Each thumb control region 14 and 15 is exemplified incorporating a thumb stick 44 and five thumb wheels 45. The thumb sticks can act as digital or analogue 2-axis controllers or joysticks and further include a digital switch activated by depression of the thumb stick 44. The thumb sticks may alternatively produce a variable or analogue signal indicative of the force applied to depress the thumb stick. The thumb wheels 45 are single-axis controllers, (usually analogue) and can be designed to produce a digital or variable signal when depressed.

FIG. 10 shows a possible circuit block diagram for the electronic musical instrument of FIGS. 5 to 7, showing the battery pack 80 (and/or the jack for an optional external battery pack), line power connectors 81, (optional) charger 82, DC/DC converter 83, boot micro-controller 84, and data bus 85.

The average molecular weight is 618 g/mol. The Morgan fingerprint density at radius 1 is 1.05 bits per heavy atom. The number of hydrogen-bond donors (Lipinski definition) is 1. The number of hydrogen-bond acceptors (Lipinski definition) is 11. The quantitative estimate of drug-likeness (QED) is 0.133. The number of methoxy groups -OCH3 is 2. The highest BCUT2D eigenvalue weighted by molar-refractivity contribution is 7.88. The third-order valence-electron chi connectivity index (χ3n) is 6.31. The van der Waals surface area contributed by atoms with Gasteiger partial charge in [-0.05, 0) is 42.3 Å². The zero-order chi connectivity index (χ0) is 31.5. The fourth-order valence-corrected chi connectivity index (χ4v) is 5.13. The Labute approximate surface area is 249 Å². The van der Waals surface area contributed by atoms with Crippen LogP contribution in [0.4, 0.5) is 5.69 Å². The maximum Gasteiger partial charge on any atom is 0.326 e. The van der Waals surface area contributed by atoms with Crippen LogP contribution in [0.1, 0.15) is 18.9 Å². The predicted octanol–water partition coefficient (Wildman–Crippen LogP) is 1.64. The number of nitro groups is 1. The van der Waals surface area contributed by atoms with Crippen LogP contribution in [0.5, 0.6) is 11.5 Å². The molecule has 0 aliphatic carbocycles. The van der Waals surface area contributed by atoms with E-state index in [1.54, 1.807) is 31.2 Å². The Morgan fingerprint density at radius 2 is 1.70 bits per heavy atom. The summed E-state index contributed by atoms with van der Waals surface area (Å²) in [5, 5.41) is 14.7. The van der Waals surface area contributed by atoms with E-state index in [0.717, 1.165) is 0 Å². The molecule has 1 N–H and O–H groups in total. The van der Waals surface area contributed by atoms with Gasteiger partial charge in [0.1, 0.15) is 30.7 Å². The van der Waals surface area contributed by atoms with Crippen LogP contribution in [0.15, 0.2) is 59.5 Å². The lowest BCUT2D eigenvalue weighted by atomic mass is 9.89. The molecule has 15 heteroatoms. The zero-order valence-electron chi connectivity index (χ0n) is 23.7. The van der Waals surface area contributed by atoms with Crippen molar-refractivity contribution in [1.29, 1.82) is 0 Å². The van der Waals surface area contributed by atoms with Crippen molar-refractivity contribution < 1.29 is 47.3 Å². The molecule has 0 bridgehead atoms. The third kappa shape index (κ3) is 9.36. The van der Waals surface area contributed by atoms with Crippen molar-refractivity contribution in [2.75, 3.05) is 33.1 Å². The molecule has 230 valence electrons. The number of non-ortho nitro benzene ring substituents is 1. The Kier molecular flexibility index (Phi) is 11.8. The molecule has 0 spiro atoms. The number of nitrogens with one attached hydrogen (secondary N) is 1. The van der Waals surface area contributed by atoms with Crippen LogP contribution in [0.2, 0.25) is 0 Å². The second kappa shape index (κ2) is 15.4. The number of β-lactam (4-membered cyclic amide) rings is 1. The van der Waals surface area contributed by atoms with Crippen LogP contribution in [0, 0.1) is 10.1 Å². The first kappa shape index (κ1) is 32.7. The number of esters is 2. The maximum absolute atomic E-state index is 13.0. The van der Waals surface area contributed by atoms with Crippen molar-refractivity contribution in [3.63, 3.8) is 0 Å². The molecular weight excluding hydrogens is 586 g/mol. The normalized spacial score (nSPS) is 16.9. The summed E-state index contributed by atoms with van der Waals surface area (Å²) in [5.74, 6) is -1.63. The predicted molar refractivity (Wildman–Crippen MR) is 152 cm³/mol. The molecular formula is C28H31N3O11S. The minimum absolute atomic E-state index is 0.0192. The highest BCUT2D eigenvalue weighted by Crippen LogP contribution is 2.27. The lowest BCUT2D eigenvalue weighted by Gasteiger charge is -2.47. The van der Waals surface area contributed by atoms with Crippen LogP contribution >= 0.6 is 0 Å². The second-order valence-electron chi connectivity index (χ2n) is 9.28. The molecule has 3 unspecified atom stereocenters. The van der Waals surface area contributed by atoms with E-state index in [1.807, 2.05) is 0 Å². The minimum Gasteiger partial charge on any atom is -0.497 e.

A multi-purpose carrying case can be provided for any embodiment of the electronic musical instrument of the present invention. FIG. 11 shows a multi-purpose carrying case 66 for the electronic musical instrument shown in FIGS. 5 to 7, although it can be adapted to suit any electronic musical instrument according to the present invention. The case 66 is designed to open into two 25 halves 67 and 68 which are either hinged or separable, there being at least one speaker 69, 70 in each half of the case. Additionally, the case can include storage areas, pockets, clips, moldings and the like to accommodate the instrument and any accessories, cables, music, a tablet PC, or anything else that accompanies or is used with the instrument. For example, a PDA, 71, is shown 30 housed in an area inside the case. If any device such as a PDA or tablet PC is used with the instrument and the case, it can provide many functions such as sound generation, a display, and it is preferably also used to act as the host for those wired or wireless communication systems which require a host device.